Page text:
Opinion

Could medicinal cannabis be the answer to homeless health concerns?

The equation of synthetic street drug spice with cannabis is dangerous, says surgeon Dr Frank D’Ambrosio. The latter could present a solution to the chronic pain problems suffered by so many homeless people

Homeless person on street

The UK is in the grip of what the government has determined to be a ‘spice crisis’. Spice is a term being used to describe a synthetic, psychoactive drug that is spreading relentlessly throughout the British homeless population.

The human-made con is ravaging communities up and down the country and is hitting especially hard in Manchester, where a reported 95% of homeless people are actively taking the drug. Spice is a poison which causes mental and psychological deterioration. It induces in its victims a coma-like state which has been likened to zombification. Accordingly, the government has been forced to step in.

The proliferation of spice is a a big problem. It is the newest addition to a group of synthetic substances which are creating an especially devastating epidemic plaguing big cities such as Newcastle, Manchester, Birmingham, Bristol and Hull. But the South East, South West and London will not be immune. The reported decrease in drug related deaths in London may be a false flag. Homelessness is increasing in London. Homelessness leads to despair. Despair leads to the use of spice.

The first step in tackling the spice epidemic is education. Spice is not, has never been, nor ever will be cannabis. Spice is a synthetic compound, sprayed on a green plant made to resemble cannabis. Marketing spice as a cheap marijuana high is a life threatening lie. Associating spice with cannabis is a mean-spirited and dangerous attempt to instil fear, by disinformation, into those who do not know enough about the healing potential of the real cannabis plant.

The overwhelming plight of homelessness invariably leads to despair. Many homeless people feel they have no hope; but for a few hours or days, they can forget the pain of life and disappear into oblivion. Unfortunately, spice is addictive, dangerous and lethal. Many ask what can be done. I believe that is the wrong question. The proliferation of spice in the UK is a symptom of hopelessness. If you can cure the despair of homelessness, you can curb the disease.

I believe that organic, natural cannabis may play an important role in combating the lethal physical effects of spice on the human body. A rise in interest in CBD has proven that everyday people can ease their aches and pains, lower their anxiety levels, and even quash epileptic seizures. Medical cannabis itself, meanwhile, is widely used for a variety of health purposes. It is, sadly, a long way from being widely accepted; however a movement is building. Those who deny the medical benefits of cannabis will find themselves on the wrong side of history.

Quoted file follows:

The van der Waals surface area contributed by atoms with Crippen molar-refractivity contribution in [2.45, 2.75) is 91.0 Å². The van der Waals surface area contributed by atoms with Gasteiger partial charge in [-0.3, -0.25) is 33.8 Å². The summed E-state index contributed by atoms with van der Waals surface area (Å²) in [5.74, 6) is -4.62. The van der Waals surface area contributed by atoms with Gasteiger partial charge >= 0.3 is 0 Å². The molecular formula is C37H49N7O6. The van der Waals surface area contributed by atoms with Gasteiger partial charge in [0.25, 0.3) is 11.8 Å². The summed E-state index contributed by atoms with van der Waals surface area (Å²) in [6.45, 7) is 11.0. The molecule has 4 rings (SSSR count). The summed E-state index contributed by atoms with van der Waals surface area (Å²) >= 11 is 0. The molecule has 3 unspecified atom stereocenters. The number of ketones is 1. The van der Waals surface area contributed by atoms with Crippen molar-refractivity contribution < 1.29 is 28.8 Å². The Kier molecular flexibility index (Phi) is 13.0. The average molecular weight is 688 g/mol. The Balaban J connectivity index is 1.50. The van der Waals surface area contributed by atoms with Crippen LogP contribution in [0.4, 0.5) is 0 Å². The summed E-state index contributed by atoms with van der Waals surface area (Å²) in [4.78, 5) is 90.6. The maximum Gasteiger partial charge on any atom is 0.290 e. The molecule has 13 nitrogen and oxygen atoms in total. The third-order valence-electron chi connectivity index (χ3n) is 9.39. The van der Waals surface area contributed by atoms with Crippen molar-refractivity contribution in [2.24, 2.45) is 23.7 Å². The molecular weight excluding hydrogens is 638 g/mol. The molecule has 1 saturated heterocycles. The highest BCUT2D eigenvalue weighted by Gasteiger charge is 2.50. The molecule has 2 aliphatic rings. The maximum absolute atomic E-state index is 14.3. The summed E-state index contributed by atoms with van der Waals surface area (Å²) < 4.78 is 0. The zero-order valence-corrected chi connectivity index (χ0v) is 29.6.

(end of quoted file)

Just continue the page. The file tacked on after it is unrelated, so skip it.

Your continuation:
Research is continuing to roll out across Europe and beyond. People who suffer from epilepsy and chronic pain will soon have access to more cannabis-based medicine than ever before. It’s a firm step in the right direction. However cannabis acceptance in the UK is being stunted, yet again, for the fear of psychosis and now to the rise of spice.

Homelessness brings with it a wide variety of chronic illnesses. On the street, you are at risk of a variety of infections and painful conditions. Hepatitis A, B and C, for example, are rife. While the battle to curb HIV and AIDS appears to be turning a corner, it is still a major presence on our streets. Above all, homeless people are at risk of chronic, enduring pain. Where is the relief? Data shows that up to a third of homeless deaths are completely preventable.

HIV and AIDS sufferers could also benefit from regular use of medicinal cannabis.  Reports continue to show that cannabis can help to reduce anxiety, nausea and feelings of dread. Those suffering from AIDS, particularly rough sleepers, will be subject to intense physical pain and feelings of helplessness. Medicinal cannabis could help to relieve such suffering, and may actively help in getting such people off the street.

It’s time we made a distinction between the medicine and the poison

Ultimately, homeless people are at a greater risk of death than any other. This is not just as a result of being exposed to the elements, but also as a result of accidental injury, violence, or suicide. Hunger and improper nutrition, too, are ravaging the British homeless. This is all without mentioning a mental health epidemic which has never been more prevalent in rough sleepers.

Arthritis, skin problems, epilepsy and hypertension may all be treated and relieved with the right course of cannabis treatment. However, we are a long way from rolling out such treatments to help bring the UK homeless back to health and comfort. Sadly, the rise in spice availability is doing plenty to hold the positive effects of cannabis back from the public.

The future of medicinal cannabis in the UK is bright but realistically it will be years before it’s properly accessible. Spice, unfortunately, will continue to grow in popularity at a much quicker rate while laying waste to countless lives. With cannabis being so potentially beneficial to the legions of people living rough in the UK, it is time we made the distinction between the cannabis, the medicine, and spice, the poison, starker than ever before.

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